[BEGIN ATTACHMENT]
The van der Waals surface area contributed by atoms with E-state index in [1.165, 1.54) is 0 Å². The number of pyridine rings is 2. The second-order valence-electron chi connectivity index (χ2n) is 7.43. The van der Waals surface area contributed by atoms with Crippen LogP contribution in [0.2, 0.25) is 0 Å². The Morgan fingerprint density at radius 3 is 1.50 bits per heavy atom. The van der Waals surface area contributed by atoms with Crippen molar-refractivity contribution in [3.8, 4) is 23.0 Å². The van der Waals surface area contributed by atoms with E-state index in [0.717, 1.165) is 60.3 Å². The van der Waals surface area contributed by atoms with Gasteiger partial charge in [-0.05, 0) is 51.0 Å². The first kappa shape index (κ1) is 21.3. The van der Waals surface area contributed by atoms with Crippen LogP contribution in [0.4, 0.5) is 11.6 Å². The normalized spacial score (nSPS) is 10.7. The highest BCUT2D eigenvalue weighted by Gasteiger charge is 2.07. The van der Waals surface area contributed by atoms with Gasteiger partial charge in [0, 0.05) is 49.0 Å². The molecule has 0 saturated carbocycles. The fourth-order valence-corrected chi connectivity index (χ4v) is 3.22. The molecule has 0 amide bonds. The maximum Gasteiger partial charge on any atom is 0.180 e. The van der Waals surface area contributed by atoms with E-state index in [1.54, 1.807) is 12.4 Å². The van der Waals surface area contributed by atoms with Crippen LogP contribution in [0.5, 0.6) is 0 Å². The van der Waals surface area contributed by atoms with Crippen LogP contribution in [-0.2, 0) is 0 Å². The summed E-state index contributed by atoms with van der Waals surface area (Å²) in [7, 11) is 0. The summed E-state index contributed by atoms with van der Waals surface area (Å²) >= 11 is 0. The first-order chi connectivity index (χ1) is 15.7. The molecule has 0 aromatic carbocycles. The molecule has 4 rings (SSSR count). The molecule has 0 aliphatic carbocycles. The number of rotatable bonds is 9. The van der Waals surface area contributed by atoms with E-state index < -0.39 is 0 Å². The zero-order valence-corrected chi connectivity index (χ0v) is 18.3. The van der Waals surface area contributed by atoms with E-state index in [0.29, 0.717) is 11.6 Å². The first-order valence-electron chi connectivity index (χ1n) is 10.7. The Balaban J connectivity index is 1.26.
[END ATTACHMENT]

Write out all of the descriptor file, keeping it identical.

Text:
The van der Waals surface area contributed by atoms with E-state index in [1.165, 1.54) is 0 Å². The number of pyridine rings is 2. The second-order valence-electron chi connectivity index (χ2n) is 7.43. The van der Waals surface area contributed by atoms with Crippen LogP contribution in [0.2, 0.25) is 0 Å². The Morgan fingerprint density at radius 3 is 1.50 bits per heavy atom. The van der Waals surface area contributed by atoms with Crippen molar-refractivity contribution in [3.8, 4) is 23.0 Å². The van der Waals surface area contributed by atoms with E-state index in [0.717, 1.165) is 60.3 Å². The van der Waals surface area contributed by atoms with Gasteiger partial charge in [-0.05, 0) is 51.0 Å². The first kappa shape index (κ1) is 21.3. The van der Waals surface area contributed by atoms with Crippen LogP contribution in [0.4, 0.5) is 11.6 Å². The normalized spacial score (nSPS) is 10.7. The highest BCUT2D eigenvalue weighted by Gasteiger charge is 2.07. The van der Waals surface area contributed by atoms with Gasteiger partial charge in [0, 0.05) is 49.0 Å². The molecule has 0 saturated carbocycles. The fourth-order valence-corrected chi connectivity index (χ4v) is 3.22. The molecule has 0 amide bonds. The maximum Gasteiger partial charge on any atom is 0.180 e. The van der Waals surface area contributed by atoms with E-state index in [1.54, 1.807) is 12.4 Å². The van der Waals surface area contributed by atoms with Crippen LogP contribution in [0.5, 0.6) is 0 Å². The van der Waals surface area contributed by atoms with Crippen LogP contribution in [-0.2, 0) is 0 Å². The summed E-state index contributed by atoms with van der Waals surface area (Å²) in [7, 11) is 0. The summed E-state index contributed by atoms with van der Waals surface area (Å²) >= 11 is 0. The first-order chi connectivity index (χ1) is 15.7. The molecule has 0 aromatic carbocycles. The molecule has 4 rings (SSSR count). The molecule has 0 aliphatic carbocycles. The number of rotatable bonds is 9. The van der Waals surface area contributed by atoms with E-state index < -0.39 is 0 Å². The zero-order valence-corrected chi connectivity index (χ0v) is 18.3. The van der Waals surface area contributed by atoms with E-state index in [0.29, 0.717) is 11.6 Å². The first-order valence-electron chi connectivity index (χ1n) is 10.7. The Balaban J connectivity index is 1.26.